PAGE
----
Session Type: Poster Session (Sunday)
Session Time: 9:00AM-11:00AM
Background/Purpose: Testing for hepatitis B virus (HBV) and hepatitis C virus (HCV) is recommended for patients initiating biologics or new synthetic DMARDs, which can increase the risk of viral hepatitis reactivation. We examined pre-treatment screening for HBV and HCV among practices participating in ACR’s RISE registry for patients who were new users of biologics or new synthetic DMARDs.
Methods: Data derived from Rheumatology Informatics System for Effectiveness (RISE), a national EHR-enabled rheumatology registry that passively collects data on all patients seen by participating practices. As of 2017, RISE held validated data from 1,257 providers in 236 practices, representing an estimated 36% of the U.S. clinical rheumatology workforce. Patients included in this study were ≥ 18 years old and had ≥ 1 prescription for a biologic or new synthetic DMARD between Jan 1 and Dec 31, 2017; the “index date” was defined as the first prescription date. New medication users were identified if they had ≥ 2 visits in the 12 months prior to their index date without any biologic or new small synthetic DMARD use. HBV screening was defined as “complete” if HBV surface antigen AND HBV core antibody were documented or “partial” if only one test was documented; HBV viral load satisfied the HBV surface antigen requirement. HCV screening was defined as having a documented HCV antibody or viral load test. We assessed screening across several windows (before the index date; allowing for a 60-day grace period after the index date; or allowing up to a 1-year grace period after the index date). We assessed practice-level performance for practices reporting on ≥ 20 patients.
Results: 23,597 patients were included from 196 practices. 71.9% were female, mean age of 57.3±14.4 years. 37% were non-white, including 6.9% Hispanic. The most common class of medication was TNFi (62.9%). Overall, only 22.8% patients had any documented HBV screening and 14.4% had any documented HCV screening (Table). Among those with complete testing, most screening was completed prior to the index date (82.6%); 96.9% completed screening by 60 days after the index date. Patterns were similar for HCV screening. Among 168 practices in the practice-level analysis, median performance was 0% (range 0-62.7%) for HBV, 0% (range 0-80.4%) for HCV screening, and 0% (range 0-62.7%) for the composite (HBV and HCV) screening measure.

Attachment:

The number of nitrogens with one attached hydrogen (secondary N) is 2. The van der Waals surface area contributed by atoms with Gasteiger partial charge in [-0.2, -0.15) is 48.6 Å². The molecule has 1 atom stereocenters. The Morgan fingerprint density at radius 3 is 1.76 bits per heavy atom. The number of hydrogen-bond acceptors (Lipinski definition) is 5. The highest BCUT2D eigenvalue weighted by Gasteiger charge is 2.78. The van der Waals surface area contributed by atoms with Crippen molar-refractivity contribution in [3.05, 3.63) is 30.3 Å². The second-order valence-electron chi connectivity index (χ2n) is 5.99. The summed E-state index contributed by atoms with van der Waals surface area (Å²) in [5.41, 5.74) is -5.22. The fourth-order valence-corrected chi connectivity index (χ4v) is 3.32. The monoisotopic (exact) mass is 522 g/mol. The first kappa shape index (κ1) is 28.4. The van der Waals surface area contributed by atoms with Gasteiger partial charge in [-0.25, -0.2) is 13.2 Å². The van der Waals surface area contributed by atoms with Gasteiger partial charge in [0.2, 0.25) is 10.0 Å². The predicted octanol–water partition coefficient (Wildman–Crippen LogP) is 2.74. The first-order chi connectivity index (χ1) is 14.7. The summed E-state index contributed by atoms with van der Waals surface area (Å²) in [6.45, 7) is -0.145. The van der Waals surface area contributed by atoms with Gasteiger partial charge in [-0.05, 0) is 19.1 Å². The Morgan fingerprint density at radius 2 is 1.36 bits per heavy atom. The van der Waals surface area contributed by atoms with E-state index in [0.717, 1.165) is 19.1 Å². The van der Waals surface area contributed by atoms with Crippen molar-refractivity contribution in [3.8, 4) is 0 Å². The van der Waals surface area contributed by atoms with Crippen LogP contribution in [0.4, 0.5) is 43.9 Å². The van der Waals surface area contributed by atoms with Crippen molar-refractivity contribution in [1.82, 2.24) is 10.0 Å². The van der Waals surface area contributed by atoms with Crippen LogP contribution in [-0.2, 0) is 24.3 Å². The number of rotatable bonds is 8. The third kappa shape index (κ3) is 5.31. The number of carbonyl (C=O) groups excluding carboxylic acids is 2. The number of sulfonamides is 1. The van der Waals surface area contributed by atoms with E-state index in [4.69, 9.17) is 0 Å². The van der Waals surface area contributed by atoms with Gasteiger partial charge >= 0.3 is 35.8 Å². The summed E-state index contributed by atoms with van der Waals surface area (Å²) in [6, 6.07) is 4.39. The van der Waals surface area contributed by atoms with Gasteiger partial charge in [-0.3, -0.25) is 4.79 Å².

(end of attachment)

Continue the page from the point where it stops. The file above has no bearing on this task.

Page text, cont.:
Conclusion: Only a small proportion of RISE patients who were new users of biologics or new synthetic DMARDs had documented screening for HBV or HCV. It is likely that some patients were tested outside the rheumatology practice and also possible that results are documented in clinical notes or scanned documents, which are not currently accessible for use in electronic clinical quality measures. In order to meet criteria for measures that assess performance of pre-treatment HBV and HCV screening, practices will need to adjust workflows to ensure these patient safety measures are captured consistently in structured fields within the electronic health record.
Disclaimer: This data was supported by the ACR’s RISE Registry. However, the views expressed represent those of the authors, not necessarily those of the ACR.
To cite this abstract in AMA style:Li J, Kay J, Yazdany J, Schmajuk G. Pre-treatment Screening for Hepatitis B and C Among Users of Biologics or New Synthetic Disease Modifying Drugs: An Analysis Using RISE Data [abstract]. Arthritis Rheumatol. 2019; 71 (suppl 10). https://acrabstracts.org/abstract/pre-treatment-screening-for-hepatitis-b-and-c-among-users-of-biologics-or-new-synthetic-disease-modifying-drugs-an-analysis-using-rise-data/. Accessed December 5, 2019.
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ACR Meeting Abstracts - https://acrabstracts.org/abstract/pre-treatment-screening-for-hepatitis-b-and-c-among-users-of-biologics-or-new-synthetic-disease-modifying-drugs-an-analysis-using-rise-data/